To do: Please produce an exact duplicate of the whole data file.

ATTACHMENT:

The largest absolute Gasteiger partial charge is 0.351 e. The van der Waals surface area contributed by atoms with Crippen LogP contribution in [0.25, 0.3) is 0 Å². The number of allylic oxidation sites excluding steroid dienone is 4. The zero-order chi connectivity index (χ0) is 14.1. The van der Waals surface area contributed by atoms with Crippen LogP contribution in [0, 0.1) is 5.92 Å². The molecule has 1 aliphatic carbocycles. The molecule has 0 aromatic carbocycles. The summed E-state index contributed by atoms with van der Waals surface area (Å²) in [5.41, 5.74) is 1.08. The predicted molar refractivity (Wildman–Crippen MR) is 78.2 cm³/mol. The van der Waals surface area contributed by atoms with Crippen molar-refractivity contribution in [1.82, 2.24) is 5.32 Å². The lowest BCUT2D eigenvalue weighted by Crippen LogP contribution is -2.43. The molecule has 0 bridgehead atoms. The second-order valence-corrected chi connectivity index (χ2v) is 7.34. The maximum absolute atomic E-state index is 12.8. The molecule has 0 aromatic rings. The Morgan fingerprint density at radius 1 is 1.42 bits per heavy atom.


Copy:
The largest absolute Gasteiger partial charge is 0.351 e. The van der Waals surface area contributed by atoms with Crippen LogP contribution in [0.25, 0.3) is 0 Å². The number of allylic oxidation sites excluding steroid dienone is 4. The zero-order chi connectivity index (χ0) is 14.1. The van der Waals surface area contributed by atoms with Crippen LogP contribution in [0, 0.1) is 5.92 Å². The molecule has 1 aliphatic carbocycles. The molecule has 0 aromatic carbocycles. The summed E-state index contributed by atoms with van der Waals surface area (Å²) in [5.41, 5.74) is 1.08. The predicted molar refractivity (Wildman–Crippen MR) is 78.2 cm³/mol. The van der Waals surface area contributed by atoms with Crippen molar-refractivity contribution in [1.82, 2.24) is 5.32 Å². The lowest BCUT2D eigenvalue weighted by Crippen LogP contribution is -2.43. The molecule has 0 bridgehead atoms. The second-order valence-corrected chi connectivity index (χ2v) is 7.34. The maximum absolute atomic E-state index is 12.8. The molecule has 0 aromatic rings. The Morgan fingerprint density at radius 1 is 1.42 bits per heavy atom.